- A citizen of India by birth is somebody who was born in India on or after January 26, 1950, but prior to the 1986 Act went into consequence on July 1, 1987. [Native citizenship]
- If either parent was an Indian citizen at the time of the child’s birth and the child was born in India on or after 1 July 1987, the child is an Indian citizen. [Native citizenship]
- A person is only considered an Indian citizen if both of their parents are Indian citizens, or if one parent is an Indian citizen and the other was not an illegal immigrant at the time of the child’s birth. This rule applies to all children born in India on or after 3 December 2004. [Native citizenship].
- Contrary to jus soli, the majority of Indian nationality law is based on-
- jus soli (citizenship by right of blood) (citizenship by right of birth within the territory).
- According to Article 9, an individual who preferably acquires citizenship of any other country loses their Indian citizenship. Additionally, a person must renounce their Indian passport if they obtain citizenship in another nation. Failing to do so is a criminal violation under the Passports Act.
- An individual of Indian roots must be a resident of any nation, excluding Sri Lanka, Bhutan, Pakistan, Bangladesh, Afghanistan, China, and Nepal, in order to apply for a Persons of Indian Origin (PIO) Card.
- They must also have held an Indian passport at some point in the past, or they must be the spouse of an Indian citizen or a Person of Indian Origin. Foreign persons who fulfilled the prerequisites to become Indian citizens on or after 26.01.1950 or who were Indian citizens at that time may apply for OCI Cards. Applications from citizens of Bangladesh and Pakistan will not be considered.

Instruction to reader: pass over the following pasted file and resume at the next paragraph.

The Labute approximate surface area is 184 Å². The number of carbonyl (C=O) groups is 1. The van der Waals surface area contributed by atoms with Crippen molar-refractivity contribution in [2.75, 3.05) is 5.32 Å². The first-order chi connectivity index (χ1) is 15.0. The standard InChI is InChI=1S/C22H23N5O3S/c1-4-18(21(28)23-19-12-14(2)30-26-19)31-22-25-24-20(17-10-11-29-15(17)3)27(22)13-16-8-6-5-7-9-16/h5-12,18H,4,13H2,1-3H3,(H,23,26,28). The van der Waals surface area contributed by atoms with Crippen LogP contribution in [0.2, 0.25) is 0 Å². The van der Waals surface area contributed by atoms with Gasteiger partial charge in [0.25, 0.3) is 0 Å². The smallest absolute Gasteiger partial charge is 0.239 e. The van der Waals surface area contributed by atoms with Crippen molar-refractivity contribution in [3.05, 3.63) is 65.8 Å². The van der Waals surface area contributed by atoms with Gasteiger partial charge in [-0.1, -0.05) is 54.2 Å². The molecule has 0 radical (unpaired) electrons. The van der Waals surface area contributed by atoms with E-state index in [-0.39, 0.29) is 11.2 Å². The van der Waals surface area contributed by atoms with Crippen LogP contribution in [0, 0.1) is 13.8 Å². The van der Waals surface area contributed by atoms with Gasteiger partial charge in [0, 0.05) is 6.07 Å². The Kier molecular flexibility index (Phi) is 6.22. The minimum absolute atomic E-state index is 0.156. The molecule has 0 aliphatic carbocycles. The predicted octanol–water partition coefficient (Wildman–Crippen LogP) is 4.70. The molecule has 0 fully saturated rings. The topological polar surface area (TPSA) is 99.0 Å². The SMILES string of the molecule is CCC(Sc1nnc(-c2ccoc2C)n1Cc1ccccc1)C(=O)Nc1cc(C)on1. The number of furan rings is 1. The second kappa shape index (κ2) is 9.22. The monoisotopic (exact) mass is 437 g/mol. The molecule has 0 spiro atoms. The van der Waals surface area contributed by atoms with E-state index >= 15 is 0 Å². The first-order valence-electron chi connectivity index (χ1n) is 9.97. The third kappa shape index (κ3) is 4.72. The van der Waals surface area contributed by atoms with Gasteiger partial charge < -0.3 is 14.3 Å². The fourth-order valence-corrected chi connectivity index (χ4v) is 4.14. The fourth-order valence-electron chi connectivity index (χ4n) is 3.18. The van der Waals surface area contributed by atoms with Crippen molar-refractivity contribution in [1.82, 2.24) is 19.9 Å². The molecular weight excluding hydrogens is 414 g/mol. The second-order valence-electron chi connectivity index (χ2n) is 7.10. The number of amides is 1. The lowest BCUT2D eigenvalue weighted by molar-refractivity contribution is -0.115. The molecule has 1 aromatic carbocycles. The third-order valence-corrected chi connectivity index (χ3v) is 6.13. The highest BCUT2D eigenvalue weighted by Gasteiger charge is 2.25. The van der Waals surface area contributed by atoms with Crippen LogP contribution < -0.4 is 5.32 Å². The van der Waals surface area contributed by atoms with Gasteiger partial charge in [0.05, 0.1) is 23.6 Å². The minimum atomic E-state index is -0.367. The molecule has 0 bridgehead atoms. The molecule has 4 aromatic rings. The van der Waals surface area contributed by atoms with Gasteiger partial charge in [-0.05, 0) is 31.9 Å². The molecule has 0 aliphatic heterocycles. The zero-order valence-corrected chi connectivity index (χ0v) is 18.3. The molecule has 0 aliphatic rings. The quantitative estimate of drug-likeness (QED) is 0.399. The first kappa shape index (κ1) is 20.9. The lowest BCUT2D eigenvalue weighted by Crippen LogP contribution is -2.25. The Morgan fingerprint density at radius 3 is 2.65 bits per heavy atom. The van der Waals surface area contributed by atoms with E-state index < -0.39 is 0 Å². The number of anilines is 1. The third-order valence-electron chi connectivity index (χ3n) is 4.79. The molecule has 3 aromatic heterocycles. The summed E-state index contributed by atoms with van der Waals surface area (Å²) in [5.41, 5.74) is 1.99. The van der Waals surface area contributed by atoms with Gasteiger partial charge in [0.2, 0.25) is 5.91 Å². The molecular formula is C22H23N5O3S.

- Overseas Indian Card: The Citizenship (Amendment) Bill is a new bill that is presently before Parliament. It aims to replace the current Person of Indian Origin (PIO) and Overseas Citizen of India (OCI) cards with a new Overseas Indian Card.
- The OCI card is multiple entries (multi-purpose lifetime visa) for visiting India. While PIO cardholders do not need a separate visa and are permitted multiple visits for 15 years. In terms of economic, financial, and educational considerations, OCI cardholders are on an even footing with non-resident Indians, with the exception of the ability to own agricultural land.